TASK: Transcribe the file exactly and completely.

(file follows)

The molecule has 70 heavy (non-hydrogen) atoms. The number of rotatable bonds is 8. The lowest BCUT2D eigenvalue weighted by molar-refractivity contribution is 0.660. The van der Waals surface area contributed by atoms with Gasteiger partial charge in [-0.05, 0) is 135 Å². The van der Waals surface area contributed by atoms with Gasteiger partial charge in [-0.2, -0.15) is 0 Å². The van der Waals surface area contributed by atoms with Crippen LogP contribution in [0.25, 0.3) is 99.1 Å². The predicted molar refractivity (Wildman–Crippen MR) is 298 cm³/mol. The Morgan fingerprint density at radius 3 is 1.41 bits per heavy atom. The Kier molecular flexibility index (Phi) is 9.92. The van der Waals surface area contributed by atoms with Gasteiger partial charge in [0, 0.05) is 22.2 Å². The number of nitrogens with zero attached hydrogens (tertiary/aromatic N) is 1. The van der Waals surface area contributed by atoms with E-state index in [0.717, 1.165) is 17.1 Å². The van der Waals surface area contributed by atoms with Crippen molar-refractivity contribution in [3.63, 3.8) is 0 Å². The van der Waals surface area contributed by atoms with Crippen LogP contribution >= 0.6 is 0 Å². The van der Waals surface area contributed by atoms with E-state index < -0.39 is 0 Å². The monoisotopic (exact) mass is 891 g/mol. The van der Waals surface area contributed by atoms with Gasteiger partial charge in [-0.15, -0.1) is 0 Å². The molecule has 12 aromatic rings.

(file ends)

The molecule has 70 heavy (non-hydrogen) atoms. The number of rotatable bonds is 8. The lowest BCUT2D eigenvalue weighted by molar-refractivity contribution is 0.660. The van der Waals surface area contributed by atoms with Gasteiger partial charge in [-0.05, 0) is 135 Å². The van der Waals surface area contributed by atoms with Gasteiger partial charge in [-0.2, -0.15) is 0 Å². The van der Waals surface area contributed by atoms with Crippen LogP contribution in [0.25, 0.3) is 99.1 Å². The predicted molar refractivity (Wildman–Crippen MR) is 298 cm³/mol. The Morgan fingerprint density at radius 3 is 1.41 bits per heavy atom. The Kier molecular flexibility index (Phi) is 9.92. The van der Waals surface area contributed by atoms with Gasteiger partial charge in [0, 0.05) is 22.2 Å². The number of nitrogens with zero attached hydrogens (tertiary/aromatic N) is 1. The van der Waals surface area contributed by atoms with E-state index in [0.717, 1.165) is 17.1 Å². The van der Waals surface area contributed by atoms with Crippen molar-refractivity contribution in [3.63, 3.8) is 0 Å². The van der Waals surface area contributed by atoms with Crippen LogP contribution >= 0.6 is 0 Å². The van der Waals surface area contributed by atoms with E-state index < -0.39 is 0 Å². The monoisotopic (exact) mass is 891 g/mol. The van der Waals surface area contributed by atoms with Gasteiger partial charge in [-0.15, -0.1) is 0 Å². The molecule has 12 aromatic rings.